Gender Inequality and Marketisation Hypothesis in Sub-Saharan Africa
Tendai Zawaira (),
Manoel Bittencourt and
Matthew Clance ()
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Tendai Zawaira: Department of Economics, University of Pretoria, Pretoria, South Africa
No 201876, Working Papers from University of Pretoria, Department of Economics
The marketisation hypothesis states that the growth of the services sector reduces gender inequality. Women have a comparative advantage in service jobs and consequently benefit more than men as the services sector grows. In recent years, the African service sector has grown considerably, however, gender inequality on the continent is still relatively high. Using a new dataset on gender inequality and panel data analysis, we study the relationship between service sector shares and gender inequality in 31 sub-Saharan African countries during the 1990-2014 period. Consistent with predictions of the hypothesis, services sector shares significantly reduce gender inequality and the results are robust after the inclusion of a wide range of controls. However, we find that this relationship is non-linear, suggesting that the size of the services sector reaches a threshold before we observe improvements in gender inequality.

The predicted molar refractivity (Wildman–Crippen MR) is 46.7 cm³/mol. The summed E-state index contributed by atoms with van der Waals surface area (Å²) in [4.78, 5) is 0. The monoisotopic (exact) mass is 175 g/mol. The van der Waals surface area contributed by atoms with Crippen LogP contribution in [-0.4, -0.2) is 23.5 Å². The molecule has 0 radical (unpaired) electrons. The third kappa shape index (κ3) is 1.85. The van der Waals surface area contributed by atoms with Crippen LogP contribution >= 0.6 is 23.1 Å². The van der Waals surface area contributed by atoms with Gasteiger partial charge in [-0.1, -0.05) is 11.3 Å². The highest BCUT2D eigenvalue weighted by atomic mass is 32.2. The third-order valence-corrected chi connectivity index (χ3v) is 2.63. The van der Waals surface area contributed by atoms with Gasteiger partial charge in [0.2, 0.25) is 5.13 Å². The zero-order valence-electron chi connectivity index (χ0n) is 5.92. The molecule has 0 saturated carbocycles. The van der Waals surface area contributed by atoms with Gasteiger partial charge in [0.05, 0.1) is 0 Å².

Keywords: Gender; Marketisation Hypothesis; Africa (search for similar items in EconPapers)
JEL-codes: J16 O11 (search for similar items in EconPapers)
New Economics Papers: this item is included in nep-afr and nep-dev
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Persistent link: https://EconPapers.repec.org/RePEc:pre:wpaper:201876
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